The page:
Thank you, #RBF17, for putting on this great discovery and all the other fabulous artists. See next year at #RBF18!

 

Andy Shauf live review

Andy Shauf live Winterthurer Musikfestwochen

Andy Shauf @ Wintherthurer Musikfestwochen 2017

 

Last weekend I took the train to Winterthur about 90 minutes NE of Bern, to pay a visit to the city’s annual Musikfestwochen. The name “Musikfestwochen” sounds like an earnest classical affair, but don’t worry: this neat and predominantly free festival started in the seventies as an alternative music event and proudly celebrated its 42nd edition this year with 12 days of music and a nice selection of local and international acts. Thankfully the rainfall stopped in time and the sun came out again when I found myself in the historic center of Winterthur on Saturday to watch the Canadian singer-/songwriter Andy Shauf. He released the most impressive concept album last year based on a party, filled up with sophisticated string arrangements and mesmerizing melodies. Furthermore I was curious to hear, how this intimate, soul-feeding gentle pop works out on a Swiss festival stage.

Of course, you figured out by now that the Winterthurer Musikfestwochen is not a common festival. Apart from some notorious hipsters the audience is pretty mixed, more like a social event for all ages. And the whole setting is nice and comfortable, with many stalls to get your beer from the local “Chopfab” brewery or traditional Swiss food. All this works well for Andy Shauf. When he enters the stage, long haired and coupled with a trucker cap, he looks like the young J Mascic of Dinosaur Jr. But this first impression on Andy Shauf from Regina, Saskatchewan is leading to the wrong path: instead of furious feedbacks he prefers tone over volume and creates an emotionally resonant and captivating performance from the first minute to the end. His narrative style is accompanied by a full band which includes not only one, but two clarinet players and they capture the studio sound of the record surprisingly well: all the subtleties and melodic lines sound perfect and the audience pays decent attention, although most of them probably had never heard of Andy Shauf before and want to see the other acts of the following evening.

While the sun sets down, the Irish songwriter Glen Hansard puts on a solid one man show for the lovers of more roots inflicted singer-/songwriting tunes. Thereafter it’s time for another renowned artist from Canada: Feist is closing the night with a glamorous show, performing songs from her latest album Pleasure. I’m surprised how relaxed she keeps chopping her guitar and how she enjoys talking to the audience in-between songs. But when I head back home, it’s the empathetic sound world of Andy Shauf that keeps spinning in my head.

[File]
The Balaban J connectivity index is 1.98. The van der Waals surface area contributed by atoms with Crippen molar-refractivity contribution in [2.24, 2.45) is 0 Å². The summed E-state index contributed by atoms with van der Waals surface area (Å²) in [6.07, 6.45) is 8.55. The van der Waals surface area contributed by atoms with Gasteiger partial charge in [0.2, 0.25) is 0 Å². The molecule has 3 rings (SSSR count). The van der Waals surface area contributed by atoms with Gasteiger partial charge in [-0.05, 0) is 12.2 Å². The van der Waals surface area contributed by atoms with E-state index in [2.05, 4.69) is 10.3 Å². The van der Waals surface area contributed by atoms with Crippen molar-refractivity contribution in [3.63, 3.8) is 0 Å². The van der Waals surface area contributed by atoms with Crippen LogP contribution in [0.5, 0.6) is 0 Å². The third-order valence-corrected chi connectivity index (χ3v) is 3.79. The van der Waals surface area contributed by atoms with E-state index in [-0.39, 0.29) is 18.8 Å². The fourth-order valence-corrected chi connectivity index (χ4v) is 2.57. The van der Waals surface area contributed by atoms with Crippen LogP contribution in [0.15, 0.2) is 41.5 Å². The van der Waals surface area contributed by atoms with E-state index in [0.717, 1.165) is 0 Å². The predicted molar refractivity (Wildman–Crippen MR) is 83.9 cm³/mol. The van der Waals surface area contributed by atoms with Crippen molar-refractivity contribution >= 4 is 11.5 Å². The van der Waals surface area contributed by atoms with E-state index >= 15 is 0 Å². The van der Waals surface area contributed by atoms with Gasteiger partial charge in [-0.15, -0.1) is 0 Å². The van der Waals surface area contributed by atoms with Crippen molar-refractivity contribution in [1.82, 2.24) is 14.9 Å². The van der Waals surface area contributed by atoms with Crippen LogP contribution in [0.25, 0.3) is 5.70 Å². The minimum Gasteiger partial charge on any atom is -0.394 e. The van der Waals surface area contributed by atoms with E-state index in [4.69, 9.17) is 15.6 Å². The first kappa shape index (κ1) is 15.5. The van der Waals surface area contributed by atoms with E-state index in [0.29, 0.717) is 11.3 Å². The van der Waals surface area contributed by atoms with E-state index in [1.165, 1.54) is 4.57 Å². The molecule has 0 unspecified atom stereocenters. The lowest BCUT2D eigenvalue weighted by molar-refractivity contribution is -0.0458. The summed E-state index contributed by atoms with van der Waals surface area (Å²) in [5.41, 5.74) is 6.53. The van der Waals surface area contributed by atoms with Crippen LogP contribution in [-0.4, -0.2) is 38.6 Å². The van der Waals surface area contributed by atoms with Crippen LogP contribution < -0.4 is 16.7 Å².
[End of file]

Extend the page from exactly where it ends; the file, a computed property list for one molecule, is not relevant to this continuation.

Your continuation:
Anyhow, it looks like I’ll be getting on the train again in August 2018, when another round of music and celebration hits the lovely town center of Winterthur.

Make-Up in der Betonwüste

Primavera Sound Festival 2017

Das Primavera Sound Festival 2017

Ich hatte es geahnt, und deshalb war es längst überfällig gewesen, endlich einmal auf das Primavera zu reisen. Denn all das, was ich nicht mehr sehen möchte, sucht man hier vergeblich: Etwa Bierleichen, die sich bereits zu früher Nachmittagsstunde embryonal im Schlamm wälzen, oder auch ergänzend kuratierte Hippie-Events. Nein, all das gibt es nicht auf dem Primavera, und das ist erst einmal sehr angenehm. Stattdessen haben wir direkten Zugang zum Mittelmeer-Strand, Palmen, ein großzügiges (wenn auch weitenteils zubetoniertes) Gelände, auf dem die Zigtausenden in lockerem Abstand zueinander schlendern. Und ein Programm, das neue und alte Helden, sehr kleine und ziemlich große Nummern zwanglos vereint. Der offene Charakter des Festivals macht es möglich, Helden des Autoren-Technos inmitten einer Indie-Crowd zu entdecken, daneben ein intellektuelles Ehepaar um die 60. Alles bestens, und doch wollen wir ein paar Worte über Rahmen- und Produktionsbedingungen verlieren.

Da wäre zunächst einmal der überwältigend frequentierte Weißwein-Stand, ein untrügliches Signal für den Strukturwandel: Der urbane Freigeist stellt sich eben lieber für einen Schoppen an, anstatt die dünne Brühe des Festivalsponsors zu kippen. Ein Zeichen guten Geschmacks. Vielleicht sogar ein bisschen penetrant? Kommen wir damit zur Fressmeile: Sie wirkt wie die mobile Version eines aufgehübschten Straßenzugs – und das in Barcelona, einer Stadt, die schwer unter der Gentrifizierung ächzt. Organisches Essen wird aus anspruchsvoll designten Campinganhängern verkauft. Verdammt, sind wir in einer Jamie Oliver-Kochshow gelandet? Auf einmal nervt es, dass Kate Tempest gleich nebenan auf der „Adidas-Stage“ spielt, wo sie doch in ihren Songs über Kinderarbeit in der Turnschuhproduktion lamentiert. Ok, ganz ruhig. Das sind die kleinen Lügen einer im Großen und Ganzen schwer anständigen Angelegenheit. Und damit zu einigen Musik-Highlights, vier unter 200 möglichen.

Kate Tempest